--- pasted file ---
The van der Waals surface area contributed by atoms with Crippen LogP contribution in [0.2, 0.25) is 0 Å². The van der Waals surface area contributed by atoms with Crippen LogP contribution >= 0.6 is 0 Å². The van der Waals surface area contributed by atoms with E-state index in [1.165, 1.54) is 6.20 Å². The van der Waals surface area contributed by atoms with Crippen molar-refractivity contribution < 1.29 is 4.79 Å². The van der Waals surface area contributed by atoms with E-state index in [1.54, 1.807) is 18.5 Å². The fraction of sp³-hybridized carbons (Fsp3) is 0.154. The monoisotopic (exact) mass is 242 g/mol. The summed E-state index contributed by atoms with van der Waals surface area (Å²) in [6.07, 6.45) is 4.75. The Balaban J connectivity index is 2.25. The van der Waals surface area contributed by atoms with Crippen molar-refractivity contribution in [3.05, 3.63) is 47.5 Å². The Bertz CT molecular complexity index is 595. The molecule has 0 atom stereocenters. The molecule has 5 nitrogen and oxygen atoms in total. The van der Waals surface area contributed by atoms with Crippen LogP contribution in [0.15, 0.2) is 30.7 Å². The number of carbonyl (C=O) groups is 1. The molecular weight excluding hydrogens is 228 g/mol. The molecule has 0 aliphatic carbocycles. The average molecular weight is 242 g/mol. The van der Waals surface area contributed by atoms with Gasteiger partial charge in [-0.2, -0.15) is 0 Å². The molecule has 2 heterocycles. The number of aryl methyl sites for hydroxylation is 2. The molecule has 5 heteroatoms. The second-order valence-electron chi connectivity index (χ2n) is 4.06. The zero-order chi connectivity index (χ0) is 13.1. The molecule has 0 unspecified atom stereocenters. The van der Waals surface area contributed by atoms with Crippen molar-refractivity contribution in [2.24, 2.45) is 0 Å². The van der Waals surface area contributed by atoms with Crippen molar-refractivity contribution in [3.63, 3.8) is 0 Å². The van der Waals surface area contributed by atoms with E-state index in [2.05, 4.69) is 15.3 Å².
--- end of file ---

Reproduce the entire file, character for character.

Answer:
The van der Waals surface area contributed by atoms with Crippen LogP contribution in [0.2, 0.25) is 0 Å². The van der Waals surface area contributed by atoms with Crippen LogP contribution >= 0.6 is 0 Å². The van der Waals surface area contributed by atoms with E-state index in [1.165, 1.54) is 6.20 Å². The van der Waals surface area contributed by atoms with Crippen molar-refractivity contribution < 1.29 is 4.79 Å². The van der Waals surface area contributed by atoms with E-state index in [1.54, 1.807) is 18.5 Å². The fraction of sp³-hybridized carbons (Fsp3) is 0.154. The monoisotopic (exact) mass is 242 g/mol. The summed E-state index contributed by atoms with van der Waals surface area (Å²) in [6.07, 6.45) is 4.75. The Balaban J connectivity index is 2.25. The van der Waals surface area contributed by atoms with Crippen molar-refractivity contribution in [3.05, 3.63) is 47.5 Å². The Bertz CT molecular complexity index is 595. The molecule has 0 atom stereocenters. The molecule has 5 nitrogen and oxygen atoms in total. The van der Waals surface area contributed by atoms with Crippen LogP contribution in [0.15, 0.2) is 30.7 Å². The number of carbonyl (C=O) groups is 1. The molecular weight excluding hydrogens is 228 g/mol. The molecule has 0 aliphatic carbocycles. The average molecular weight is 242 g/mol. The van der Waals surface area contributed by atoms with Gasteiger partial charge in [-0.2, -0.15) is 0 Å². The molecule has 2 heterocycles. The number of aryl methyl sites for hydroxylation is 2. The molecule has 5 heteroatoms. The second-order valence-electron chi connectivity index (χ2n) is 4.06. The zero-order chi connectivity index (χ0) is 13.1. The molecule has 0 unspecified atom stereocenters. The van der Waals surface area contributed by atoms with Crippen molar-refractivity contribution in [2.24, 2.45) is 0 Å². The van der Waals surface area contributed by atoms with Crippen molar-refractivity contribution in [3.63, 3.8) is 0 Å². The van der Waals surface area contributed by atoms with E-state index in [2.05, 4.69) is 15.3 Å².